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Two hundred to three hundred feet of highly fossiliferous limestone, interbedded with abundant shale, are exposed in the Ohio Valley. The monotonous apparent uniformity of these Ordovician rocks (Cynthiana and Eden) has long discouraged lithostratigraphic work. Studies of the past several years have demonstrated that lithostratigraphic analysis is possible and useful.
Petrographic conclusions are based on standard methods. Lithostratigraphic methods of greatest effect are the computation of curves of clastic ratio, bedding index, and frequency of limestone types from detailed measured sections.
The "shales" include beds of shale, siltstone, and some mudstone. They consist largely of clay and fine and medium silt of illite, chlorite, quartz and pyrite, and about 15 per cent calcite. The fineness of these evenly layered muddy rocks and the variety of thicknesses of the beds indicate that the persistent sedimentary accumulation in the region was fine terrigenous detritus that was locally and intermittently interrupted by accumulation of biogenic carbonate debris.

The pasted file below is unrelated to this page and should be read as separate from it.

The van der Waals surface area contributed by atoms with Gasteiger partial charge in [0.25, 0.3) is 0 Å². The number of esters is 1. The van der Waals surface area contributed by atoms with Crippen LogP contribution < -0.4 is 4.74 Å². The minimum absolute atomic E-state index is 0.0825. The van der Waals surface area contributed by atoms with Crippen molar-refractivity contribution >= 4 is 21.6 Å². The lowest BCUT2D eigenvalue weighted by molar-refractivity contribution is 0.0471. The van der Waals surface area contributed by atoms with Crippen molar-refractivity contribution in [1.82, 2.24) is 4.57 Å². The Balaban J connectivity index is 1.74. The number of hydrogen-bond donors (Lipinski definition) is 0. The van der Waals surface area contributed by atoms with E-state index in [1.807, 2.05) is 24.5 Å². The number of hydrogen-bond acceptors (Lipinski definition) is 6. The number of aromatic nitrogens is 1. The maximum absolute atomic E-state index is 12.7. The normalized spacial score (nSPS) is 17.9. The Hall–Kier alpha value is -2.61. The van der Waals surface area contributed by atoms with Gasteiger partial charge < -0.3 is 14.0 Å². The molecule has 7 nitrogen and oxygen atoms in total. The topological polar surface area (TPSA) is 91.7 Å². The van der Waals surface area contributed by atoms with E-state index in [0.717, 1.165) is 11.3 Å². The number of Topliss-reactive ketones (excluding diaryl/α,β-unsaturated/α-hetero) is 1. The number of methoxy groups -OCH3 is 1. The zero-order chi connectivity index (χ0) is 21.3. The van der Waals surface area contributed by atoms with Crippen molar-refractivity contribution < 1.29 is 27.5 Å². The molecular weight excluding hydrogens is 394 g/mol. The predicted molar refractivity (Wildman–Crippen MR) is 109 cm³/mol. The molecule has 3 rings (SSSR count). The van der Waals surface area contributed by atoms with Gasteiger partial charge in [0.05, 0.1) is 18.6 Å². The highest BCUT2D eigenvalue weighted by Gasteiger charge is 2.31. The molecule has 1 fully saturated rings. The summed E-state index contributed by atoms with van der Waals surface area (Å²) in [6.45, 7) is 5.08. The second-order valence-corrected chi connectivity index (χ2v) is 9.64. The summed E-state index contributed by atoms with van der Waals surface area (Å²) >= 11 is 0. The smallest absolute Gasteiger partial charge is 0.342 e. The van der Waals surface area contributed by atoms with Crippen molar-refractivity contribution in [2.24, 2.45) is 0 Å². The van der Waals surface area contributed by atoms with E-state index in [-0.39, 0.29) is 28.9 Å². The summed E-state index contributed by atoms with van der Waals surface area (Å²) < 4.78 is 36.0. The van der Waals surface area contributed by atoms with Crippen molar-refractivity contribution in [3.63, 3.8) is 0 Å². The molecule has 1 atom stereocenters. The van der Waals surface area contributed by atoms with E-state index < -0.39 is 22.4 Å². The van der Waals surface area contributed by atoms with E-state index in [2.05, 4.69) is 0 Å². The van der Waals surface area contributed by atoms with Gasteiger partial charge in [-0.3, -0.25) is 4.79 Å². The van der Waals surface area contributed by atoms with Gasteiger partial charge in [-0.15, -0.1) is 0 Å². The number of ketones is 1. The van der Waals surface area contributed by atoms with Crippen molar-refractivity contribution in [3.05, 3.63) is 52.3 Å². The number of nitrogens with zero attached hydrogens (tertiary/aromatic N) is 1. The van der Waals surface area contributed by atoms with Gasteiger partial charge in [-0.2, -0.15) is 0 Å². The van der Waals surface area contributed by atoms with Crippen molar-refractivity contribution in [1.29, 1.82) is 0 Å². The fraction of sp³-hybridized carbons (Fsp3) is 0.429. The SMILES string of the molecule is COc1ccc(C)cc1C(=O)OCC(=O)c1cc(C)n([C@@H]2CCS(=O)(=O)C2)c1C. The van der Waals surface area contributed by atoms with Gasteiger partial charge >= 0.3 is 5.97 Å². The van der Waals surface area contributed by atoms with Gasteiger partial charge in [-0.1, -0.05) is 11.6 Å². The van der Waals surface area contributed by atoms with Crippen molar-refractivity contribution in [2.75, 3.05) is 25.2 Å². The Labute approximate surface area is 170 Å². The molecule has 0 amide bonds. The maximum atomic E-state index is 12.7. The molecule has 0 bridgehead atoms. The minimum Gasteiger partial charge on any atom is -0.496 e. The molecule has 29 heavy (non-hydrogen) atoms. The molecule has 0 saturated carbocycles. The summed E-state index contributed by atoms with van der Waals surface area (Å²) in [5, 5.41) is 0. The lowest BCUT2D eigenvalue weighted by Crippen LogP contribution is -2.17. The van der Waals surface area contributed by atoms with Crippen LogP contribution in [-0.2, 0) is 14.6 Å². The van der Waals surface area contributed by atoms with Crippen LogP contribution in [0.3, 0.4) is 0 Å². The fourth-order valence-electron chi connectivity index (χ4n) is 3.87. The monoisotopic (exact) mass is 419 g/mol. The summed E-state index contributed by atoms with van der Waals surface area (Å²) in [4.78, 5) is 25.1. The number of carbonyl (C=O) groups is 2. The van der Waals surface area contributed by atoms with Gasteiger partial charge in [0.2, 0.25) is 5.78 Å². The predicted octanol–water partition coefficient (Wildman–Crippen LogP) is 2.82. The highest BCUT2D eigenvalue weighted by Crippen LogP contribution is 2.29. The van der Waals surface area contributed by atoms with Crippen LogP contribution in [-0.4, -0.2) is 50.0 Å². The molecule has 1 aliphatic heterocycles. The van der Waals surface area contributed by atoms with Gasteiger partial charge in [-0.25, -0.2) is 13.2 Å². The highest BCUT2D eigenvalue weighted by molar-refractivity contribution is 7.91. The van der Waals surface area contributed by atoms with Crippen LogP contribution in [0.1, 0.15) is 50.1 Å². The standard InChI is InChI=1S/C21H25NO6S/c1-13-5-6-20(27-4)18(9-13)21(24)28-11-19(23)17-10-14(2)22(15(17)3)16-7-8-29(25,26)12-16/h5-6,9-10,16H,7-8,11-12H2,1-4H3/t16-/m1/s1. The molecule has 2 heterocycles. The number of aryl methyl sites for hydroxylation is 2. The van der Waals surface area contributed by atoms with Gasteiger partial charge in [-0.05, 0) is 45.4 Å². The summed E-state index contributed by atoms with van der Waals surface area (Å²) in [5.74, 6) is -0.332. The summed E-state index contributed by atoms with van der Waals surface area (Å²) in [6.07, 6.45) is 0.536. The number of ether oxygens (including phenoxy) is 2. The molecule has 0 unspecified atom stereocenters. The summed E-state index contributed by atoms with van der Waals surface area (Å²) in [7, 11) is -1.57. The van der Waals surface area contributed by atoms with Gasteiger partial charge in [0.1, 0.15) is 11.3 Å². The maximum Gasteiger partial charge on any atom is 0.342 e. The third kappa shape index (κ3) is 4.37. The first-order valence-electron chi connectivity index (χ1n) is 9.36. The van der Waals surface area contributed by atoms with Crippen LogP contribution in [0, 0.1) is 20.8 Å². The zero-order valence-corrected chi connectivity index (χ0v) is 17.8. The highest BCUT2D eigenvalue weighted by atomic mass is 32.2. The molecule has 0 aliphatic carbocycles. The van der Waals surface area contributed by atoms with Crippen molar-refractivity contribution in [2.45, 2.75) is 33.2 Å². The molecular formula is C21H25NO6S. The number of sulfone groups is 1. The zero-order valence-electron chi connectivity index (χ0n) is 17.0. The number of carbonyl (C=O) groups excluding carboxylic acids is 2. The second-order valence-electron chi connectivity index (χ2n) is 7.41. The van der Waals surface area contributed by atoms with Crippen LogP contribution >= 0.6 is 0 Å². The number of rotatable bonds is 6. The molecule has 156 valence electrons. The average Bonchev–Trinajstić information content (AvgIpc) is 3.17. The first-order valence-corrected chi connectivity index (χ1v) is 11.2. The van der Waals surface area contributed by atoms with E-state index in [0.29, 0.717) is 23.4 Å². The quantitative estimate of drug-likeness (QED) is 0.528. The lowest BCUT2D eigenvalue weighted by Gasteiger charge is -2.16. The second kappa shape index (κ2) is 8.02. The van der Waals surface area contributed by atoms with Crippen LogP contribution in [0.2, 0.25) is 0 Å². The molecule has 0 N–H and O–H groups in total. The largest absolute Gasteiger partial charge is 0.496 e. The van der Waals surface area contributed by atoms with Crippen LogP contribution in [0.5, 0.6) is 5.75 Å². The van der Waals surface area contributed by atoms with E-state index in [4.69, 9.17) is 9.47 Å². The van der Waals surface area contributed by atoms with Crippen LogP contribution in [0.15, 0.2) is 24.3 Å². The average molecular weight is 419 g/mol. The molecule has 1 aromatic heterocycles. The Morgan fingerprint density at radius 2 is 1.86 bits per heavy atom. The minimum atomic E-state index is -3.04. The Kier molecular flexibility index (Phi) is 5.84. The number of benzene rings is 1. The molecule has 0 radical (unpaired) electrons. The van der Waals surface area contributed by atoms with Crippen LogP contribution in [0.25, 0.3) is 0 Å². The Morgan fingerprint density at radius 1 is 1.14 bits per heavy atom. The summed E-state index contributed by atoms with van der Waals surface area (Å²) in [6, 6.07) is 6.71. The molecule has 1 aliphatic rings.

Biogenic limestones in a limited variety of textures and structures occur in beds ranging from thin laminae to ledges about a foot thick. The silty limestones are laminated and cross-laminated. Pararipples are common in the coarse shell-fragment ledges and are thought to have been formed by surf and tidal currents augmented by waves. Submarine slump structures are conspicuous at several levels in the Cynthiana limestone, and occur typically in the fine-grained silty limestones. The principal diluent of calcite in the limestones is quartz silt, much of which is authigenic.
Several limestone texture-structure systems are repeated many times. These form the basis of a practical classification of the limestones which aids environmental interpretations. Limestone beds were formed of debris originating in local colonies of benthos on the sea floor, which appear to have been concentrated on low swells along the shoal forming the incipient Cincinnati arch. Such colonies were intermittently destroyed and the debris sorted into lenses of different texture. Continual alteration of the topography of the sea floor and the sites of colonies of benthos led to the interbedded limestones and shales preserved today.
For the future, attention to the pararipples and possible
facies relationships between the several types of limestone may contribute to a better understanding of the sedimentary environment.
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